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The complex still stands on Raintree Way in Roswell, but is now known as River Crossing at Roswell, according to the Roswell Police Department.  >> Read more trending news Joshua’s family had moved to the apartment complex about three weeks before he was killed, the Atlanta Journal-Constitution reported the day his body was found. Police officials initially thought he might have run away, even unwittingly, and was trying to get back to their former home.  A newspaper clipping shows Joshua’s mother, then known as Cherie Laws, told a reporter her son, a special education student at the now-shuttered Kimball Bridge Elementary School, was not one to wander from home. “He was easily frightened and intimidated,” Laws said of Joshua, who had a learning disability.  Douglas Laws echoed his wife’s sentiments just hours before his stepson’s body was found.  “Joshua was too frightened of everything, too dependent on his mother to be away from her long,” Douglas Laws told the newspaper. “He would not leave in any stressful situation.” Joshua had spent the day of his disappearance playing outside, both alone and with friends, police officials said.  “Joshua regularly played outside in the area of his apartment building and the other buildings in the immediate vicinity,” a post on the department’s Facebook page read. “He searched for turtles around the lake in the complex and played in the ‘fort’ in the woods behind his building.” Cherie Laws told the Journal-Constitution she first grew uneasy when, around 7 p.m. that evening, she heard the ice cream truck’s bell ringing outside, but her son never came running in for the dollar she had set aside for him to get himself a treat.  “I wondered then why he didn’t come in and ask for money to buy ice cream,” Laws said, according to the clipping.  Douglas Laws also could not find the boy when he went out to tell him to stay close to home because dinner would be ready soon, police officials said. The couple called police around 7:30 p.m. to report him missing. Neighbors told Joshua’s family he had stopped by their apartment around 7 p.m. to see if their son, a friend of his, could come outside to play, according to police. Because the boy’s family was having their own dinner, he could not.  Joshua told his friend he would wait for him at the fort, where they often played together.  “This is the last reported sighting of Joshua alive,” the police’s Facebook post read. Roswell police officers spent the next 48 hours searching the 60 acres of woods surrounding the apartment complex but did not find Joshua’s body in the first search, the Journal-Constitution reported at the time. His body was eventually discovered the afternoon of May 17, 1988, in a gully in the woods where the boy, described as a “nature nut,” loved to play.  See images of newspaper clippings covering the 1988 death of Joshua Harmon below. 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She and her husband later moved to Woodstock, too overcome by grief to stay in the apartment from which Joshua vanished.  “I keep hoping it will all turn out to have been a mistake that the body they found wasn’t really his and I’ll wake up one morning and find him back at home,” Laws told the Journal-Constitution a year after Joshua died. “I know that’s not going to happen, but I can’t help wishing.” Cherie Laws, who now goes by Cherie Harmon, wrote in an online memorial to her son that she and his father, Larry Harmon, later got back together. “I see a lot of you in him, and he sees a lot of you in me,” she wrote to her son. “It helps us keep you with us.” She described her son as the “most incredible and amazing child in the world.”  “He had a truly unconditional love for all people, and more so for all of God's creatures,” she wrote on the memorial page, which she created in 2007. “It was as if he was one with them, and would spend hours with any creature, however, his favorite were rabbits.  ‘We are looking for anything’ There were plenty of potential suspects in the early days of the investigation. 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He was arrested in neighboring Harris County after crashing Levinsohn’s truck on Interstate 185, The Columbus Ledger-Enquirer reported.  >> Read more trending news The longtime police officer, who was left in critical condition in the crash, was hospitalized at Piedmont Columbus Regional Hospital for five days before being released Thursday and booked into the jail.  His attorney, Jennifer Curry, told the Ledger-Enquirer that Talley is being housed away from the general population while he continues to recover from his injuries. Curry said Talley, a police officer since 2002, would be at risk among fellow inmates he helped put behind bars.  Curry on Saturday waived her client’s preliminary hearing and entered a not guilty verdict on his behalf.  “Our goal today really was to protect families on both sides, especially Mr. Talley’s children,” Curry told the newspaper. “They didn’t ask for this, so I’m trying to respect their privacy.” Talley’s wife was among the scant number of people in the courtroom Saturday. Despite his marital status, Columbus police officials have characterized Levinsohn’s death as the result of a domestic situation. They have not confirmed a romantic relationship between her and her alleged killer, though some of Levinsohn’s neighbors told WTVM in Columbus that the pair had been dating for more than a year.  Curry declined to comment Saturday on the nature of her client’s relationship with Levinsohn, the Ledger-Enquirer reported.  “Again, my goal today was to protect his two daughters,” Curry said. “I’m hoping that both families have time to understand what happened and come to terms with where we’re at now.” Columbus police officials said officers were called to Levinsohn’s home around 8 p.m. Saturday by an unidentified caller who told 911 dispatchers someone had been injured or killed in the home. The caller identified the suspect in the slaying as an officer with the department.  The caller met officers at Levinsohn’s home and told them the suspect had been in a car crash in Harris County, the Ledger-Enquirer reported. Officers went inside the home, where they found Levinsohn dead of a single gunshot wound.  They also found the paramedic’s vehicle to be missing, the newspaper said.  Columbus police Chief Ricky Boren told the Ledger-Enquirer that investigators recovered a gun believed to be the murder weapon. It was not a department-issued weapon, Boren said.  Talley, a patrol sergeant and SWAT team member, is on leave without pay pending a resolution of the case, the newspaper said.  Clark Rowell, who lives across the street from the crime scene, told WTVM his neighbor’s relationship with Talley was not always a peaceful one.  “One time, they had a bad argument out there on the front porch,” Rowell told the news station. “He went to the door, she opened it up and she wouldn’t let him in.” Rowell said after Levinsohn slammed the door on him, Talley “stomped” to his patrol car and left.  Talley’s own personnel record shows that he was also handcuffed by colleagues called to Levinsohn’s home more than a year before her slaying. Records obtained by the Ledger-Enquirer show officers were called to the scene around 7:41 p.m. March 11, 2018. Talley had been drinking, according to the report obtained by the newspaper.  “Talley had to be placed in handcuffs due to a brief struggle while officers attempted to calm him down and speak with him about his personal issues,” the report stated.  Two on-duty supervisors had to be called to Levinsohn’s home to deal with the situation. According to the Ledger-Enquirer, Talley served a single day’s suspension in September related to the incident.  He was not arrested, the newspaper said. It was his first disciplinary action in nearly a decade and his previous disciplinary issues were minor ones.  A sergeant since November 2009, Talley briefly became a detective in 2015, but transferred back to the patrol division less than a year later. Aside from the handful of disciplinary actions against him, he was given “glowing” performance evaluations, the Ledger-Enquirer reported.  Supervisors in 2017 complimented his “initiative” and recommended he try for a promotion to lieutenant.  From all accounts, Levinsohn also excelled at her job as an advanced emergency medical technician with Care Ambulance, the Ledger-Enquirer reported. Muscogee County Coroner Buddy Bryan told the newspaper Levinsohn had been with the service for 12 years.  Bryan said her slaying came as a shock to those she worked with. “She was very dedicated to her job. It’s a hard job, both physically and mentally hard. She took it in stride, never showed any kind of negative mood towards one of the patients that she was transporting,” Bryan said. “She was always there to ease the patient’s pain and suffering, and she was just the kind of person you would want to see come to the scene to be with you.” He said Levinsohn was also a friendly face for first responders, who were often exposed to horrific situations.  “In our line of business, me as a coroner and her as an EMT, we see a lot, car accident victims, gunshot victims, stabbing victims, sick people,” Bryan said. “(Levinsohn) was a very emotionally stable person. She kept a level head the whole time, and I praised her for that quite often.” The coroner said he was taking extra care that Levinsohn’s body was treated with respect as her mother, Wylma Levinsohn, traveled home from Israel to see about burying her daughter, who friends described as her best friend.  According to Kelly Levinsohn’s obituary, her funeral was Sunday in Columbus.  Longtime friend Staci Warman described Kelly Levinsohn as a loyal friend with a smile that was “the most contagious part about her.” “She was the best friend anybody really could ever have,” said Warman, who last spoke to Levinsohn in April, the day after Levinsohn’s birthday.  At the time, Levinsohn was on a trip to Aruba with her mother, Warman said.  Kay Witt, who had known Levinsohn since her childhood, also spoke about the tropical vacation, saying that Wylma Levinsohn will be left with a treasured memory.  “They spent a week in Aruba and had an absolute ball, snorkeling, driving around, laying on the beach, eating,” Witt told the Ledger-Enquirer. “All the things that you would do on your fantasy vacation, they did.” Witt said Kelly Levinsohn was also her mother’s “rock” as her father, Bill Levinsohn, battled cancer before his 2017 death.  Besides her mother, Levinsohn is also survived by an older brother, Gary Levinsohn, who “loved her from the minute she was born and was so proud of what she became,” her obituary said.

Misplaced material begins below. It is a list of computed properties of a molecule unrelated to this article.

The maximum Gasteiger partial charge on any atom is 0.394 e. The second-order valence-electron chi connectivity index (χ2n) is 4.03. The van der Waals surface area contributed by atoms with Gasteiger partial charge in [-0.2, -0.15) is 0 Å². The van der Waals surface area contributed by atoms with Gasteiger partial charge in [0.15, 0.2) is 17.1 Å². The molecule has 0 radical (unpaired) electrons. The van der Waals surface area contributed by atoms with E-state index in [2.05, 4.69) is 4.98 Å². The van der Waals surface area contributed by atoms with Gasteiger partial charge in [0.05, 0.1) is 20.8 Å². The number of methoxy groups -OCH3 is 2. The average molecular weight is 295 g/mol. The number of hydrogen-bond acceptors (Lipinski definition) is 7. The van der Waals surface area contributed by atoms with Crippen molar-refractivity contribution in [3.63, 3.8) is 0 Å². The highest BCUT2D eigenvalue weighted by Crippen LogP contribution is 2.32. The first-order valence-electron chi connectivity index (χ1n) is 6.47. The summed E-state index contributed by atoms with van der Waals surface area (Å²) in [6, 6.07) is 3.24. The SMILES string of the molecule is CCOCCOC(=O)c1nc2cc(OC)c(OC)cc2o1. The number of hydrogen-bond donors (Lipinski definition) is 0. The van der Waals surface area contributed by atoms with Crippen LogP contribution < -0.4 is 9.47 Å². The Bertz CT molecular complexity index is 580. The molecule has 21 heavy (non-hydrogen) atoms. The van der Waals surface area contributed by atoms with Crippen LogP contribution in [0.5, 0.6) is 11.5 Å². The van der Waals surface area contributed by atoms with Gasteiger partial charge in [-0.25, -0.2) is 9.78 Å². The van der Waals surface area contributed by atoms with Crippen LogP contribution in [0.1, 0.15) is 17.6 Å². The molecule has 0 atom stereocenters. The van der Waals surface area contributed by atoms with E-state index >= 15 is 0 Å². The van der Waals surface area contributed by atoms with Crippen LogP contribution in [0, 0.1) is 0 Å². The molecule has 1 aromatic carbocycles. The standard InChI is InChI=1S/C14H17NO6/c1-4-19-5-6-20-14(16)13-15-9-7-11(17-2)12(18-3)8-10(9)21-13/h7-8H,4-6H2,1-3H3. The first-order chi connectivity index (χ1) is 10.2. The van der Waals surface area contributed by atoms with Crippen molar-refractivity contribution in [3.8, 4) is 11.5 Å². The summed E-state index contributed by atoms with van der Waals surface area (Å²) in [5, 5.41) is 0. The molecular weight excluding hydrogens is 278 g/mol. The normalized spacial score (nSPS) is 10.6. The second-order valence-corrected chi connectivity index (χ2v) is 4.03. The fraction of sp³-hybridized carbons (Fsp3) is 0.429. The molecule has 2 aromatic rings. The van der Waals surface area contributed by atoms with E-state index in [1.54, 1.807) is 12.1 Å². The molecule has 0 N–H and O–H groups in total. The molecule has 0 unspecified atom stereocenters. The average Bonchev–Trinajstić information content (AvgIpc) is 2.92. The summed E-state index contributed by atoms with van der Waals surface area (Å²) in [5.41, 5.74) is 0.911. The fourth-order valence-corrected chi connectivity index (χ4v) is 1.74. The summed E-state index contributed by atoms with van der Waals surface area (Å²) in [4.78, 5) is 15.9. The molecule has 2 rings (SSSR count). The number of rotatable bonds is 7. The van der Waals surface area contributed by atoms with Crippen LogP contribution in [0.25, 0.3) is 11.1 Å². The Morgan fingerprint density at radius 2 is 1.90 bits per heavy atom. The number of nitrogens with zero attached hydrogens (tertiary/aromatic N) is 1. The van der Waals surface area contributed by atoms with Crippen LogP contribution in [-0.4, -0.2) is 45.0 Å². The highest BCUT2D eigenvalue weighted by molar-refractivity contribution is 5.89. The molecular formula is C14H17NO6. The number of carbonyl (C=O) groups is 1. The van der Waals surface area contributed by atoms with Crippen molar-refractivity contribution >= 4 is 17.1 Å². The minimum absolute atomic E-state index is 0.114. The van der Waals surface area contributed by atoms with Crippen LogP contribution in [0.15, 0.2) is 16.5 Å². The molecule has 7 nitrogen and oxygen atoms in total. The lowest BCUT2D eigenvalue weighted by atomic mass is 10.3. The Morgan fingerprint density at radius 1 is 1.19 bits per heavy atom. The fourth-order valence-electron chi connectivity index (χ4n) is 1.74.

Washington Insider

  • The struggle between Democrats in the House and President Donald Trump over the Russia investigation intensified on Monday with the White House telling former Counsel Don McGahn not to honor a subpoena for  his testimony on Tuesday before the House Judiciary Committee, as Democrats said it was all part of a broad effort the President and the Trump Administration to stonewall Congress about the Mueller Report and other investigations. In a letter to Democrats, McGahn's lawyer William Burck said, 'the President has unambiguously directed my client not to comply with the Committee’s subpoena for testimony.' 'Under these circumstances, and also conscious of the duties he, as an attorney, owes to his former client, Mr. McGahn must decline to appear at the hearing,' the letter added. Democrats said they would still convene the hearing at 10 am EDT on Tuesday, as they held out the possibility of finding McGahn in contempt, just as the same committee voted to find Attorney General William Barr in contempt for refusing to honor a subpoena for an unredacted version of the Mueller Report. Democrats wanted testimony from McGahn because of the information he gave to investigators for the Mueller investigation, in which McGahn detailed repeated demands by President Trump to oust the Special Counsel. While President Trump has sternly denied that he ever ordered McGahn to get rid of Mueller, the evidence offered by the Special Counsel painted a different picture. McGahn testified that the President called him on June 17, 2017 - about a month after Mueller had been named as Special Counsel - and pressed for Mueller to be ousted, an order that McGahn repeatedly ignored. On page 300 of the Mueller Report, 'McGahn recalled the President telling him 'Mueller has to go' and 'Call me back when you do it.''  The Mueller Report described McGahn - who reportedly answered questions for 30 hours over multiple interviews - as a 'credible witness with no motive to lie or exaggerate.' McGahn also claimed in his testimony that once news of the President's request was reported in the press, Mr. Trump then pressed McGahn to dispute the veracity of the story that the President had pressed for Mueller's ouster. McGahn refused to do what the President had asked. The White House based its refusal for McGahn to testify on a new 15 page legal opinion from the Justice Department, which said McGahn - as a former top adviser - was under no requirement to testify before Congress. 'The President's immediate advisers are an extension of the President and are likewise entitled to absolute immunity from compelled congressional testimony,' the Office of Legal Counsel opinion stated. In summary, the Justice Department said simply, 'we conclude that Mr. McGahn is not legally required to appear before the Committee.' Democrats denounced the decision, and charged it was just adding more evidence to what they say is a cover up, focused on obscuring obstruction of justice by President Trump. 'This move is just the latest act of obstruction from the White House that includes its blanket refusal to cooperate with this Committee,' said Rep. Jerry Nadler (D-NY), the Chairman of the House Judiciary Committee. 'The President is intimidating witnesses and stonewalling the American people and the rule of law. Congress and the American people deserve answers from Mr. McGahn,' said Rep. Mary Gay Scanlon (D-PA). '(T)he White House Counsel serves interests of the American people, not the President, and their conversations do not have the protection of blanket attorney-client privilege,' said Rep. Don Beyer (D-VA). 'It’s pretty clear what the Trump Administration is doing here,' said Sen. Chris Coons (D-DE), 'they’re trying to hide the facts from the American people.' Democrats have promised to move forward to hold McGahn in Contempt of Congress - but there has also been discussion of other penalties, from what is known as 'inherent contempt' - which could involve levying fines against those who refuse to cooperate with investigations by Congress. 'The cover-up continues,' said Rep. Adam Schiff (D-CA). 'And we will fight it.